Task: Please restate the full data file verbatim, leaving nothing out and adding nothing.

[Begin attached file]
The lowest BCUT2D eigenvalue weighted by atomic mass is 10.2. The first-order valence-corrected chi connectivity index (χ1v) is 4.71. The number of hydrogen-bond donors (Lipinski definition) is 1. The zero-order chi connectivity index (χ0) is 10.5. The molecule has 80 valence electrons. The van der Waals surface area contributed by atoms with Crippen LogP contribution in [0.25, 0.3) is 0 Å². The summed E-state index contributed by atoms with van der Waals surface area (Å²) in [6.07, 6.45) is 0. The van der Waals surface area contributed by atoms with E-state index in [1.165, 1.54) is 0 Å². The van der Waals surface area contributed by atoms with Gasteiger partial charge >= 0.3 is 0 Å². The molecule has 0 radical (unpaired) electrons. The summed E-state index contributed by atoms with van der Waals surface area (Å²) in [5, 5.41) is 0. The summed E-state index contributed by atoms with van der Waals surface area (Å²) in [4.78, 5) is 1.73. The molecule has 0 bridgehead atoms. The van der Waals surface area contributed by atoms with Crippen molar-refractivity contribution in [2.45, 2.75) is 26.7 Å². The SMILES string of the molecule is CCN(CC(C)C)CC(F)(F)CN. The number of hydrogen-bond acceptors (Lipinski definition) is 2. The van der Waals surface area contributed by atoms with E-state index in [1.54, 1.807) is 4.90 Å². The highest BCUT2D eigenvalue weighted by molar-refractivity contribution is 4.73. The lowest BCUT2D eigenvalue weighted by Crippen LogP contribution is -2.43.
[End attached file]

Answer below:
The lowest BCUT2D eigenvalue weighted by atomic mass is 10.2. The first-order valence-corrected chi connectivity index (χ1v) is 4.71. The number of hydrogen-bond donors (Lipinski definition) is 1. The zero-order chi connectivity index (χ0) is 10.5. The molecule has 80 valence electrons. The van der Waals surface area contributed by atoms with Crippen LogP contribution in [0.25, 0.3) is 0 Å². The summed E-state index contributed by atoms with van der Waals surface area (Å²) in [6.07, 6.45) is 0. The van der Waals surface area contributed by atoms with E-state index in [1.165, 1.54) is 0 Å². The van der Waals surface area contributed by atoms with Gasteiger partial charge >= 0.3 is 0 Å². The molecule has 0 radical (unpaired) electrons. The summed E-state index contributed by atoms with van der Waals surface area (Å²) in [5, 5.41) is 0. The summed E-state index contributed by atoms with van der Waals surface area (Å²) in [4.78, 5) is 1.73. The molecule has 0 bridgehead atoms. The van der Waals surface area contributed by atoms with Crippen molar-refractivity contribution in [2.45, 2.75) is 26.7 Å². The SMILES string of the molecule is CCN(CC(C)C)CC(F)(F)CN. The number of hydrogen-bond acceptors (Lipinski definition) is 2. The van der Waals surface area contributed by atoms with E-state index in [1.54, 1.807) is 4.90 Å². The highest BCUT2D eigenvalue weighted by molar-refractivity contribution is 4.73. The lowest BCUT2D eigenvalue weighted by Crippen LogP contribution is -2.43.